- Lat. factum > *faptu > Rom. fapt 'fact; deed'
- Lat. signum > *semnu > Rom. semn 'sign'
- Lat. coxa > *copsa > Rom. coapsă 'thigh', but:
- Lat. fraxinus > frapsinu (Aromanian) > Rom. frasin 'ash tree' (vs. Banat frapsăn, frapsine)
- Lat. laxō > *lapso > *lassu > Rom. las 'I let'
 Final consonants
As in Italian, all final consonants were lost. As a consequence, there was a period in the history of Romanian in which all words ended with vowels. Also similar to Italian, final -s produced a new final -i, as in Lat. nos > Rom. noi 'we' and Lat. stas > Rom. stai 'you stand'.
 Up to Proto-Romanian
At some point, Latin intervocalic l developed into r. From the evolution of certain words, it is clear that this happened after the above-mentioned palatalization, but before the simplification of double consonants (as ll did not rhotacize) and also before i-palatalization. Some examples:
- Lat. gelu > Rom. ger 'frost'
- Lat. salīre > Rom. a sări (sărire) 'to jump'
 Second palatalization
The dental consonants t, d, s, l were palatalized again by a following i or j (from the combination je/ja < ɛ < stressed e):
- Lat. testa > *tɛsta > *tjesta > *ţesta > Rom. ţeastă ('skull')
- Lat. decem > *dɛke > *djeke > *dzeče > Rom. zece ('ten')
- Lat. servum > *sɛrbu > *sjerbu > Rom. şerb ('serf')
- Lat. sex > *sɛkse > *sjasse > Rom. şase ('six')
- Lat. leporem > *lɛpore > *ljɛpure > *ʎɛpure > Rom. iepure ('hare')
- Lat. dīcō > *dziku > Rom. zic ('I say')
- Lat. līnum > *ʎinu > *ʎin > Rom. in ('flax')
- Lat. gallīna > *ɡalina > *ɡăʎină > Rom. găină ('hen')
 Weakening of unstressed vowels
Unstressed a became ă (except when at the beginning of the word) and unstressed o became u. Then ă became e after palatal sounds. Unstressed o was kept in some words due to analogy.
- Lat. capra > Rom. capră ('goat')
- Lat. vīnea > *vinja > *viɲă > *viɲe > Rom. vie /vije/ ('vineyard')
- Lat. formōsus > Rom. frumos ('beautiful')
 Backing of e
The vowel e was changed to ă when preceded by a labial consonant and followed by a back vowel in the next syllable (i.e. it stayed e when the following vowel was i or e):
- Lat. mēnsam > *mesa > *măsă > Rom. masă ('table'), but
- Lat. mēnsae > *mese > Rom. mese ('tables')
- Lat. vēndō > *vendu > *văndu > *vându > Rom. vând ('I sell'), but
- Lat. vēndis > *vendi > *vendzi > *vindzi > Rom. vinzi ('you sell')
 Modern changes
These are changes that did not happen in all dialects of Romanian. Some belong to the standard language, while some do not.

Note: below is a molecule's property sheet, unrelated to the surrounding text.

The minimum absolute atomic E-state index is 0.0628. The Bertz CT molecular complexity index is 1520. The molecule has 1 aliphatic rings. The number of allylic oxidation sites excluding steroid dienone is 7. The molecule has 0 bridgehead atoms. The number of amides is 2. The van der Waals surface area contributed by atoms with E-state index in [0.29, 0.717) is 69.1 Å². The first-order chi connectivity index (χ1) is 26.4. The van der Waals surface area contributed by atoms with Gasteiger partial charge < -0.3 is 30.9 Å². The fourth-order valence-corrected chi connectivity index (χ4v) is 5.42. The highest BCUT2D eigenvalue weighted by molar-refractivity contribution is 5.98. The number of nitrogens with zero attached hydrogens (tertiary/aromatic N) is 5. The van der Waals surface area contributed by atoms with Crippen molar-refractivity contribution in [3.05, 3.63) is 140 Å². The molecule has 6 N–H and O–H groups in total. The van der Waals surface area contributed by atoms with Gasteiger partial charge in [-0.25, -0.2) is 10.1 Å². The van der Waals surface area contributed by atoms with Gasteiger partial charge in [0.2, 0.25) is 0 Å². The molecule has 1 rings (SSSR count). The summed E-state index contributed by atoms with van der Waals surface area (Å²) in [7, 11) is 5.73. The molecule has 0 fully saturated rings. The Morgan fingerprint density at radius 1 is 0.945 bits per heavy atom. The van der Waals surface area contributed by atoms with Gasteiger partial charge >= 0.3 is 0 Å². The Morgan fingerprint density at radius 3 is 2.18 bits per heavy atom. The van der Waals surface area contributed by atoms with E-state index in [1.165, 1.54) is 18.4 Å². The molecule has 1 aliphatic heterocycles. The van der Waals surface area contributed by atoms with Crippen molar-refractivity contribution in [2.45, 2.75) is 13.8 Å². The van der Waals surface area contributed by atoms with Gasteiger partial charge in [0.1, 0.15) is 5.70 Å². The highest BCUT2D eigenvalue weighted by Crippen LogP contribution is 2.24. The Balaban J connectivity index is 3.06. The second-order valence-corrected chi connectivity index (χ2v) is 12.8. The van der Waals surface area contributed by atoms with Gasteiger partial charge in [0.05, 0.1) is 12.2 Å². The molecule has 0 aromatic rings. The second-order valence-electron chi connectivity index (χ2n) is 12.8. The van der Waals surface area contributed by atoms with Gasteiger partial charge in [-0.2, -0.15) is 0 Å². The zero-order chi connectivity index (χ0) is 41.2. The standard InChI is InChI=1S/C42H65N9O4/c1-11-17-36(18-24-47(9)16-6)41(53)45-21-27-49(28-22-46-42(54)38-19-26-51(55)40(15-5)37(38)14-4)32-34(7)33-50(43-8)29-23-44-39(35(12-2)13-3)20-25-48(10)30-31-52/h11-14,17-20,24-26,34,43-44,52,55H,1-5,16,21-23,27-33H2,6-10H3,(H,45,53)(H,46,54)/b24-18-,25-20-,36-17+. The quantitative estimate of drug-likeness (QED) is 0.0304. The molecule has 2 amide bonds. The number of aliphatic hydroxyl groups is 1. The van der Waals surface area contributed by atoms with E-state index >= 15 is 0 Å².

Changing of voiced affricates into the corresponding fricatives
In southern dialects, and in the standard language, dz is lost as a phoneme, becoming z in all environments:
- dzic > zic ('I say')
- lucredzi > lucrezi ('you work')
The affricate dž became j only when hard (i.e. followed by a back vowel):
- gioc /dʒok/ > joc ('game'), but:
- deget /dedʒet/ ('finger') did not change.
 Weakening of resonants
Former palatal resonants /ʎ,ɲ/ were both weakened to /j/, which was subsequently lost next to /i/:
- Lat. leporem > *lɛpore > *ljɛpure > *ʎɛpure > Rom. iepure 'hare'
- Lat. līnum > *ʎinu > *ʎin > Rom. in 'flax'
- Lat. gallīna > *ɡallina > *ɡalina > *ɡăʎină > Rom. găină 'hen'
- Lat. pellem, pellī > *pɛlle, pɛlli > *pjɛle, pjɛli > *pjɛle, pjɛʎi > Rom. piele, piei 'skin, skins'
- Lat. vīnea > *vinja > *viɲă > *viɲe > Rom. vie /vije/ 'vineyard'
Former intervocalic /l/ from Latin -ll- was lost entirely before /a/ by first weakening to /w/:
- Lat stēlla > *stela > archaic steală > colloquial steauă > standard Rom. stea 'star'
- Lat sella > *sɛlla > *sjela > *şela > *şeuă > Muntenian şea > standard Rom. şa 'saddle'
Former intevocalic /l/ from Latin -ll- was preserved before other vowels:
- Lat caballum > *cavallu > *caalu > Rom. cal 'horse'
- Lat callem > Rom. cale 'way'
Former intervocalic /v/ (from Latin -b-,-v-) was lost, perhaps first weakened to /w/:
- Lat būbalus > *buvalu > *buwaru > archaic buar, boar > standard Rom. bour 'aurochs'
- Lat vīvere > *vivere > *viwe > Muntenian vie > standard Rom. via 'to live'
Relatively recently, unstressed u preceded by n lengthens and nasalizes, producing a following n.
- Lat genuculus > western genuchi > Rom. genunchi 'knee'
- Lat manuplus > *manuclus > western mănuchi > Rom. mănunchi 'bouquet'
- Lat minutus > minut (Aromanian) > (Banat, Moldavia) mănunt > Rom. mărunt 'minute, small'
- the reverse process:
- Lat ranunculus 'tadpole; crowfoot, buttercup' > archaic rănunchi > Rom. rărunchi 'kidney; (dial.) buttercup' > dialectal răruchi